Reid warned that the Kremlin’s efforts to manipulate the election were “more extensive than is widely known and may include the intent to falsify official election results.”

Obama told Russian President Vladimir PutinVladimir Vladimirovich PutinPutin is about to turn his attention to the American way of life Putin critic Navalny posts photo of himself walking: ‘Long’ path to recovery FBI chief says Russia is trying to interfere in election to undermine Biden MORE directly at a Group of 20 meeting in China in September 2016 “to cut it out” and warned “there were going to be serious consequences if he did not.” The warning had no effect.

But Obama decided not to speak out publicly on the threat posed by the Kremlin during the height of the 2016 campaign after Senate Majority Leader Mitch McConnellAddison (Mitch) Mitchell McConnellMomentum growing among Republicans for Supreme Court vote before Election Day Trump expects to nominate woman to replace Ginsburg next week Video of Lindsey Graham arguing against nominating a Supreme Court justice in an election year goes viral MORE (R-Ky.) declined to sign a bipartisan statement condemning Russia.

Wyden says Democrats didn’t act forcefully enough or quickly enough back then.

“I think more should have been done early,” he said.

Wyden said senior U.S. intelligence officials need to do more before Election Day to warn the public about ongoing Russian interference.

“I want them to put out more information, more specifics and not do what they did in 2016 which is be kind of cautious,” he said. 

Sen. Chris Van HollenChristopher (Chris) Van HollenMid-Atlantic states sue EPA over Chesapeake Bay pollution Trump payroll-tax deferral for federal workers sparks backlash Senators urge administration to make payroll tax deferral optional for federal workers MORE (D-Md.), who served as chairman of the Democratic Senatorial Campaign Committee during the 2018 election cycle, said he’s “very concerned” about Russian interference in both the presidential and Senate races.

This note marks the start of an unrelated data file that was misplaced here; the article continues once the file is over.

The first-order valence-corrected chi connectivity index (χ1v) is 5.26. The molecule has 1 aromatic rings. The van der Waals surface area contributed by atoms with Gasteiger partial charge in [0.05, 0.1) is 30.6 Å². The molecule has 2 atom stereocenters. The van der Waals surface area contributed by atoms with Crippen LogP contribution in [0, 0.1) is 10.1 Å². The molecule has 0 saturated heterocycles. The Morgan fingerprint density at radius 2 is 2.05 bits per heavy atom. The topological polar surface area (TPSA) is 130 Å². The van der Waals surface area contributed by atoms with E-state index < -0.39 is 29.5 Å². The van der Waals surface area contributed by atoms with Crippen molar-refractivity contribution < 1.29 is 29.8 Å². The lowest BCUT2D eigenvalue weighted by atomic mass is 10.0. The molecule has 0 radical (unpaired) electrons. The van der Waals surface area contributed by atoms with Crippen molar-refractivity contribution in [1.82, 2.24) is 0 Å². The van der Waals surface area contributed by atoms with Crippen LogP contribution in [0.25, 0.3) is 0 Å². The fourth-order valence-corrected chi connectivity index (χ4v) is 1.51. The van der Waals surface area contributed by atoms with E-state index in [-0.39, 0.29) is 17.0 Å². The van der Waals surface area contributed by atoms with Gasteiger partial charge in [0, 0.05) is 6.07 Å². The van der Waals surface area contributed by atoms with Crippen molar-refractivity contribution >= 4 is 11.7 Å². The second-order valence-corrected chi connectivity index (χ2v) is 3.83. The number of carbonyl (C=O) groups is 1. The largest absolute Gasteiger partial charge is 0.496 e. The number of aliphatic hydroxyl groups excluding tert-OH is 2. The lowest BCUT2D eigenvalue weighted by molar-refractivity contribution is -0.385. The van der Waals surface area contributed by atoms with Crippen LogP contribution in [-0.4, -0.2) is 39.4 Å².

“The intelligence community has said that interference is ongoing,” he said.

He said Senate Democrats plan to force another Senate vote on the DETER Act, which would require the director of national intelligence (DNI) to issue to Congress a finding within 60 days of the election whether any foreign government has interfered with that election.

If the DNI concludes that Moscow again interfered with the election, sanctions on major sectors of the Russian economy, including finance, energy and defense, would be required within 30 days.

Van Hollen said Russia is trying to interfere by using many of the same tactics employed during the 2016 election, such as hacking into Democratic computers in order to leak sensitive information and posting disinformation on social media through agents or bots posing as Americans.

“This time the good news is the social media companies, while not perfect, are taking much stronger action,” he said. “Four years ago, we did not have our defenses up.”

Twitter and Facebook announced earlier this month that they had closed a network of accounts linked to Russia’s Internet Research Agency after working with the FBI’s foreign influence task force. 

FBI Director Christopher Wray on Thursday told members of the House Homeland Security Committee that U.S. intelligence officials “have seen very active efforts by the Russians to influence our election in 2020.”

He cited Russian activity through “social media, use of proxies, state media, online journals.”